|Iraq + war on terrorism + Middle East conflict + critical perspectives|
F.B.I. scrutinizes antiwar rallies
By Eric Lichtblau, New York Times, November 23, 2003
The Federal Bureau of Investigation has collected extensive information on the tactics, training and organization of antiwar demonstrators and has advised local law enforcement officials to report any suspicious activity at protests to its counterterrorism squads, according to interviews and a confidential bureau memorandum.
The memorandum, which the bureau sent to local law enforcement agencies last month in advance of antiwar demonstrations in Washington and San Francisco, detailed how protesters have sometimes used "training camps" to rehearse for demonstrations, the Internet to raise money and gas masks to defend against tear gas. The memorandum analyzed lawful activities like recruiting demonstrators, as well as illegal activities like using fake documentation to get into a secured site.
F.B.I. officials said in interviews that the intelligence-gathering effort was aimed at identifying anarchists and "extremist elements" plotting violence, not at monitoring the political speech of law-abiding protesters. [complete article]
Turks blame US policy for blasts
Reuters (via The Age), November 23, 2003
Several thousand Turks gathered in Istanbul and other cities yesterday to condemn this week's suicide bombings, with many protesting against what they see as the root cause of the attacks - the United States.
Police in riot gear looked on in Turkey's business capital as unions, political parties and community groups peacefully joined those affected by the blasts to share their sadness and anger at the four attacks, which killed more than 50 people.
"Curse this terrorism, it killed my friend," said retired businessman Ismail Yildirim. "The imperialist powers are behind this, they are turning the Middle East into a bloodbath. They want to drag Turkey into it, but they will fail." [complete article]
West must help Turkey fight back
By Jonny Dymond, The Observer, November 23, 2003
Turkey is staring into the abyss. Parts of Istanbul, one of the jewels of the East, resemble Beirut in the bad old days. The government, once sure-footed, is shaken. And among the population, once reliably pro-Western, there is anger - not just at the bombers who killed so many of their citizens and injured many more, but at the actions of the West, which some believe have stirred up terrorism.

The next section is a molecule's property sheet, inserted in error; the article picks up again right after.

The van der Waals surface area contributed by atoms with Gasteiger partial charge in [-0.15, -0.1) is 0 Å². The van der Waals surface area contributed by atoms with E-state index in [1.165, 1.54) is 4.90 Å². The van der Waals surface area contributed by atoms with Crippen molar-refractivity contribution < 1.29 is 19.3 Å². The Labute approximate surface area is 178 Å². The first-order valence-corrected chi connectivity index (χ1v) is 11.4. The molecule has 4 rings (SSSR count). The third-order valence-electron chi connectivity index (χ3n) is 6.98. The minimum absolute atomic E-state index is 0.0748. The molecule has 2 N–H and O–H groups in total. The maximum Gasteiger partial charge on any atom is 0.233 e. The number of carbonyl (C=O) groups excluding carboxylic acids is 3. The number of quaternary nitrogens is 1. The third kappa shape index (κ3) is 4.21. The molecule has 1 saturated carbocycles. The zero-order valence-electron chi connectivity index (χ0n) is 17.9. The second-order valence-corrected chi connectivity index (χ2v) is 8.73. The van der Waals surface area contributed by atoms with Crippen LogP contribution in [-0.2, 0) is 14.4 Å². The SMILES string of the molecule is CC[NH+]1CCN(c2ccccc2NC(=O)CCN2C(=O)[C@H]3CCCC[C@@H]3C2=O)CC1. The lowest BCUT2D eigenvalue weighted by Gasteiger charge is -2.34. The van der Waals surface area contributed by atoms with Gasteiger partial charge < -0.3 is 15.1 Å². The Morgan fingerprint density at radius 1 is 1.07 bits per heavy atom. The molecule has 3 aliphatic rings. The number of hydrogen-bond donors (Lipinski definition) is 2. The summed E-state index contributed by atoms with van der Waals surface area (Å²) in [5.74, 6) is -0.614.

Some of the newspapers here described the bombings as 'our 9/11'. It is at first sight a strange comparison. Domestic terrorism was largely unknown in the United States before the destruction of the World Trade Centre. But in Turkey there are metal detectors in all large government buildings, hotels and shopping malls. Kurdish, Islamist and Marxist groups have all fought the Turkish state.
But there is something in the comparison. Because if anyone in Turkey thought that being a Muslim country would protect it from Islamist terror, then the dozens of dead and the hundreds more injured will have served notice that they were wrong. [complete article]
Army is planning for 100,000 G.I.'s in Iraq till 2006
By Eric Schmitt, New York Times, November 22, 2003
Army planning for Iraq currently assumes keeping about 100,000 United States troops there through early 2006, a senior Army officer said Friday. The plans reflect the concerns of some Army officials that stabilizing Iraq could be more difficult than originally planned.
The officer, who spoke on condition of anonymity, warned that maintaining a force of that size in Iraq beyond then would cause the Army to "really start to feel the pain" from stresses on overtaxed active-duty, Reserve and National Guard troops.
The officer was offering a senior-level Army view on the issue, but the size of any future American force in Iraq will ultimately be decided by President Bush and a new provisional Iraqi government that is expected to assume control from an American administrator by June. The Army plans nevertheless give a view of top-level Pentagon thinking about the size of the American force that may be needed in Iraq well beyond the time next year when Washington expects to turn political control of Iraq back to Iraqi leaders. [complete article]
Turkey's latest terrorism act hatched in Internet cafe
By Soraya Sarhaddi Nelson, Knight Ridder, November 21, 2003
Turkey's latest outbreak of terrorism was hatched in an Internet cafe in this mountain-ringed southeastern Kurdish town, investigators say.
A sign on the wall of the Bingol Internet Merkezi Cafe warns users that it is "definitely banned to enter sites ... targeting the state, country and its inseparable integrity and constitutional order." Most of the users, teenage boys engrossed in noisy games of computer soccer, seem happy to comply.